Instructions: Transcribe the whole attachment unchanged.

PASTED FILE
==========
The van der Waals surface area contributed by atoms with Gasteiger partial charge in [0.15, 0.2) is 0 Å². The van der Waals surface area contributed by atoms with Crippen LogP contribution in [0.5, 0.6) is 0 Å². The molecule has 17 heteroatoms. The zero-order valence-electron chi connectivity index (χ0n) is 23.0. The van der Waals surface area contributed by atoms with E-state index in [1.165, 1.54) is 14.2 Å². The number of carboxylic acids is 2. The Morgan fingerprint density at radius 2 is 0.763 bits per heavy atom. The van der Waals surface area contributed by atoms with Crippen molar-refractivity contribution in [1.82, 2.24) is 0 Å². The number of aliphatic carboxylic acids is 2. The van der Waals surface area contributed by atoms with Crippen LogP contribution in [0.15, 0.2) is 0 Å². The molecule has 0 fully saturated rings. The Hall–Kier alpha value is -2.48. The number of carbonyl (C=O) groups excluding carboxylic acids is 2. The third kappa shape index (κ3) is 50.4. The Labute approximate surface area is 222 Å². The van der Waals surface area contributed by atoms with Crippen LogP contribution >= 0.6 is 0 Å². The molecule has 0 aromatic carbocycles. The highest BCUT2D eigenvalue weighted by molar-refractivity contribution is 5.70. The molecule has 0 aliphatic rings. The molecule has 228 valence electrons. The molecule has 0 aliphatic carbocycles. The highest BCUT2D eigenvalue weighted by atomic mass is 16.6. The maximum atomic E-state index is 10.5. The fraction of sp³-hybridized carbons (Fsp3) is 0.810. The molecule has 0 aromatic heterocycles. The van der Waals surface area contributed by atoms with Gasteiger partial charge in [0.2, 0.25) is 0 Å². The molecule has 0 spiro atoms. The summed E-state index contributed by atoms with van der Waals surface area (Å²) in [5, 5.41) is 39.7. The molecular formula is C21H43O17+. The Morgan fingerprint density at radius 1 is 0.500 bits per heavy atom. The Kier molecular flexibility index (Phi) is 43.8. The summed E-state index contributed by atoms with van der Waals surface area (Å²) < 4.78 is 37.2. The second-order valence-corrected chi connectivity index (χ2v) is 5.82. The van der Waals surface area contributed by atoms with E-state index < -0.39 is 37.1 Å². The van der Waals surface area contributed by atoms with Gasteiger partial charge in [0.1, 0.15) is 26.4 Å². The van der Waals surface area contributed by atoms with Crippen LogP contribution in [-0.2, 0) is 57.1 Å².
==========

The van der Waals surface area contributed by atoms with Gasteiger partial charge in [0.15, 0.2) is 0 Å². The van der Waals surface area contributed by atoms with Crippen LogP contribution in [0.5, 0.6) is 0 Å². The molecule has 17 heteroatoms. The zero-order valence-electron chi connectivity index (χ0n) is 23.0. The van der Waals surface area contributed by atoms with E-state index in [1.165, 1.54) is 14.2 Å². The number of carboxylic acids is 2. The Morgan fingerprint density at radius 2 is 0.763 bits per heavy atom. The van der Waals surface area contributed by atoms with Crippen molar-refractivity contribution in [1.82, 2.24) is 0 Å². The number of aliphatic carboxylic acids is 2. The van der Waals surface area contributed by atoms with Crippen LogP contribution in [0.15, 0.2) is 0 Å². The molecule has 0 fully saturated rings. The Hall–Kier alpha value is -2.48. The number of carbonyl (C=O) groups excluding carboxylic acids is 2. The third kappa shape index (κ3) is 50.4. The Labute approximate surface area is 222 Å². The van der Waals surface area contributed by atoms with Crippen LogP contribution >= 0.6 is 0 Å². The molecule has 0 aromatic carbocycles. The highest BCUT2D eigenvalue weighted by molar-refractivity contribution is 5.70. The molecule has 0 aliphatic rings. The molecule has 228 valence electrons. The molecule has 0 aliphatic carbocycles. The highest BCUT2D eigenvalue weighted by atomic mass is 16.6. The maximum atomic E-state index is 10.5. The fraction of sp³-hybridized carbons (Fsp3) is 0.810. The molecule has 0 aromatic heterocycles. The van der Waals surface area contributed by atoms with Gasteiger partial charge in [0.2, 0.25) is 0 Å². The molecule has 0 spiro atoms. The summed E-state index contributed by atoms with van der Waals surface area (Å²) in [5, 5.41) is 39.7. The molecular formula is C21H43O17+. The Morgan fingerprint density at radius 1 is 0.500 bits per heavy atom. The Kier molecular flexibility index (Phi) is 43.8. The summed E-state index contributed by atoms with van der Waals surface area (Å²) < 4.78 is 37.2. The second-order valence-corrected chi connectivity index (χ2v) is 5.82. The van der Waals surface area contributed by atoms with E-state index < -0.39 is 37.1 Å². The van der Waals surface area contributed by atoms with Gasteiger partial charge in [0.1, 0.15) is 26.4 Å². The van der Waals surface area contributed by atoms with Crippen LogP contribution in [-0.2, 0) is 57.1 Å².